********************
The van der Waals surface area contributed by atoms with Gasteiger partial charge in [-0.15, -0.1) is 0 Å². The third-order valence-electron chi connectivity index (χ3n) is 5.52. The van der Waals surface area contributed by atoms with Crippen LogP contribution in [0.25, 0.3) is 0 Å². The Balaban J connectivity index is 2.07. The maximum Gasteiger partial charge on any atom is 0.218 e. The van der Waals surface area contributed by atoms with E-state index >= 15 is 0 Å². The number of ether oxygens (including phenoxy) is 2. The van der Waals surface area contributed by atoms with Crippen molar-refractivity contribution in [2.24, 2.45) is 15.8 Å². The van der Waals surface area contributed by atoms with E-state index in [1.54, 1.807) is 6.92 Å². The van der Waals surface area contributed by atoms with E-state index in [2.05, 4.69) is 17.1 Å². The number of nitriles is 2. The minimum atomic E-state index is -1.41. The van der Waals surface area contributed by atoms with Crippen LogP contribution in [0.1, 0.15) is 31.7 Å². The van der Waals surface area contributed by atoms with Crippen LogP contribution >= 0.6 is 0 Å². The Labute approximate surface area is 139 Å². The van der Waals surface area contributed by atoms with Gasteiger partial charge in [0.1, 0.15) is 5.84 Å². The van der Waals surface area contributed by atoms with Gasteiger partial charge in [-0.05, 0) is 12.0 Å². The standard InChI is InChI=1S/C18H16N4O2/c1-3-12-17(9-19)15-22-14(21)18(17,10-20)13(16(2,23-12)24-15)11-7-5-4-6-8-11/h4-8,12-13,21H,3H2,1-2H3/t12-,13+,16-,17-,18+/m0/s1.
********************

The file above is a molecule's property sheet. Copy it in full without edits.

The van der Waals surface area contributed by atoms with Gasteiger partial charge in [-0.15, -0.1) is 0 Å². The third-order valence-electron chi connectivity index (χ3n) is 5.52. The van der Waals surface area contributed by atoms with Crippen LogP contribution in [0.25, 0.3) is 0 Å². The Balaban J connectivity index is 2.07. The maximum Gasteiger partial charge on any atom is 0.218 e. The van der Waals surface area contributed by atoms with E-state index >= 15 is 0 Å². The number of ether oxygens (including phenoxy) is 2. The van der Waals surface area contributed by atoms with Crippen molar-refractivity contribution in [2.24, 2.45) is 15.8 Å². The van der Waals surface area contributed by atoms with E-state index in [1.54, 1.807) is 6.92 Å². The van der Waals surface area contributed by atoms with E-state index in [2.05, 4.69) is 17.1 Å². The number of nitriles is 2. The minimum atomic E-state index is -1.41. The van der Waals surface area contributed by atoms with Crippen LogP contribution in [0.1, 0.15) is 31.7 Å². The van der Waals surface area contributed by atoms with Crippen LogP contribution >= 0.6 is 0 Å². The Labute approximate surface area is 139 Å². The van der Waals surface area contributed by atoms with Gasteiger partial charge in [0.1, 0.15) is 5.84 Å². The van der Waals surface area contributed by atoms with Gasteiger partial charge in [-0.05, 0) is 12.0 Å². The standard InChI is InChI=1S/C18H16N4O2/c1-3-12-17(9-19)15-22-14(21)18(17,10-20)13(16(2,23-12)24-15)11-7-5-4-6-8-11/h4-8,12-13,21H,3H2,1-2H3/t12-,13+,16-,17-,18+/m0/s1.